47. Tokimatsu K, Uchida A (1990) Correlation between liquefaction resistance and shear wave velocity. Soils Found Tokyo 30(2):33–42Google Scholar
  48. Vacareanu R, Mărmureanu G, Pavel F, Neagu C, Cioflan CA, Aldea A (2014a) Analysis of soil factor S using strong ground motions from Vrancea subcrustal seismic source. Rom Rep Phys 66(3)Google Scholar
  49. Vacareanu R, Radulian M, Iancovici M, Pavel F, Neagu C (2014b) Fore-arc and back-arc ground motion prediction model for Vrancea intermediate-depth seismic source. In: Proceedings of the second European conference on earthquake engineering and seismology (2ECEES), Istanbul, Aug 24–29 2014, Paper no. 484Google Scholar
  50. Wakamatsu K (1993) History of soil liquefaction in japan and assessment of liquefaction potential based on geomorphology. Ph.D. thesis, Waseda University, TokyoGoogle Scholar
  51. Wald DJ, Allen TI (2007) Topographic slope as a proxy for seismic site conditions and amplification. Bull Seism Soc Am 97(5):1379–1395Google Scholar
  52. Wald DJ, Earle PS, Quitoriano V (2004) Topographic slope as a proxy for seismic site correction and amplification. EOS Trans AGU 85(47):F1424Google Scholar
  53. Yasuda S, Harada K, Ishikawa K, Kanemaru Y (2012) Characteristics of liquefaction in Tokyo Bay area by the 2011 Great East Japan earthquake. Soils Found 52(5):793–810CrossRefGoogle Scholar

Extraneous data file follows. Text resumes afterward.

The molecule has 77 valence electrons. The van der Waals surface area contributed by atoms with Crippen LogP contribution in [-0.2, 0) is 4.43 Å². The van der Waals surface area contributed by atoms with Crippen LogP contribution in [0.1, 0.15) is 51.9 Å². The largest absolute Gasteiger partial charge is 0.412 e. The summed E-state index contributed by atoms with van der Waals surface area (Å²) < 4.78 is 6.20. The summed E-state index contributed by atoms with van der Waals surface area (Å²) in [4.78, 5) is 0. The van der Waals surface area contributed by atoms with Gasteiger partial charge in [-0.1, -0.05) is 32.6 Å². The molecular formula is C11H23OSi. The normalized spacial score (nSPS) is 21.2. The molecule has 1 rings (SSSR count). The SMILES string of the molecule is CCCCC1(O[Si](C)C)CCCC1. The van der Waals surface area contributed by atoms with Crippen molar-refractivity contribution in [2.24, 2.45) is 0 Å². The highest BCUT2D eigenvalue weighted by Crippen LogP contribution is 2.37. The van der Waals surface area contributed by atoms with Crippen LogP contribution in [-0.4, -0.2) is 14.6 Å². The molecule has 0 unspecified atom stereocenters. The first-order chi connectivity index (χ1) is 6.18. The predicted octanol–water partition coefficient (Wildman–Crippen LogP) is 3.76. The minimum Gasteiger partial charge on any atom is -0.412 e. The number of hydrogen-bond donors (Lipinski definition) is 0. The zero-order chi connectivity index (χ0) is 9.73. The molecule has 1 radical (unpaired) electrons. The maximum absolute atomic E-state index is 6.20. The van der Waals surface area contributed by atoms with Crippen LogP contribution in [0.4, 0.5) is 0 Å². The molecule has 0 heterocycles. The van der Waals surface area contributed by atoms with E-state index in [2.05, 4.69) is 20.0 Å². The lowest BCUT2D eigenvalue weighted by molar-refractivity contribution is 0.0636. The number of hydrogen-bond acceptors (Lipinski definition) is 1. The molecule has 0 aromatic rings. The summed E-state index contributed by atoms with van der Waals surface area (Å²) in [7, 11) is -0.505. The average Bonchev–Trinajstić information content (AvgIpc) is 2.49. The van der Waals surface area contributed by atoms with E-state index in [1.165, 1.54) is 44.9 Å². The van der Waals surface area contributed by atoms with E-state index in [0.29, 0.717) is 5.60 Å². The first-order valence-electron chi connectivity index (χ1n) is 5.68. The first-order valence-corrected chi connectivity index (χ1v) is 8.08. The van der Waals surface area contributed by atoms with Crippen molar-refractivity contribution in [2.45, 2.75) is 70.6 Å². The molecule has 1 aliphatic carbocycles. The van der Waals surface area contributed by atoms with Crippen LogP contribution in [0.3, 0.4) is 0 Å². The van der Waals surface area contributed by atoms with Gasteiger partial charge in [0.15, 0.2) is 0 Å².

54. Youd TL (1977) Reconnaissance report of geotechnical observations for the 4 March 1977 Romanian earthquake. Extract from EERI reportGoogle Scholar
  55. Youd JL, Perkins DM (1978) Mapping of liquefaction induced ground failure potential. J Geotech Eng Div ASCE 104:433–446Google Scholar
  56. Youd TL, Noble SK (1997) Liquefaction criteria based on probabilistic analyses, in NCEER Workshop on evaluation of liquefaction resistance of soils. National Center for Earthquake Engineering Research. Technical report NCEER-97-0022, pp 201–216Google Scholar

Copyright information

© Springer International Publishing AG, part of Springer Nature 2018

Authors and Affiliations

  • Cristian Neagu
    • 1
  • Cristian Arion
    • 1
  • Alexandru Aldea
    • 1
  • Elena-Andreea Calarasu
    • 2
  • Radu Vacareanu
    • 3
  • Florin Pavel
    • 1
  1. 1.Technical University of Civil Engineering of BucharestBucharestRomania
  2. 2.National Institute for Research and Development in ConstructionUrban Planning and Sustainable Spatial Development URBAN-INCERCBucharestRomania
  3. 3.Seismic Risk Assessment Research Center, Technical University of Civil Engineering of BucharestBucharestRomania

Personalised recommendations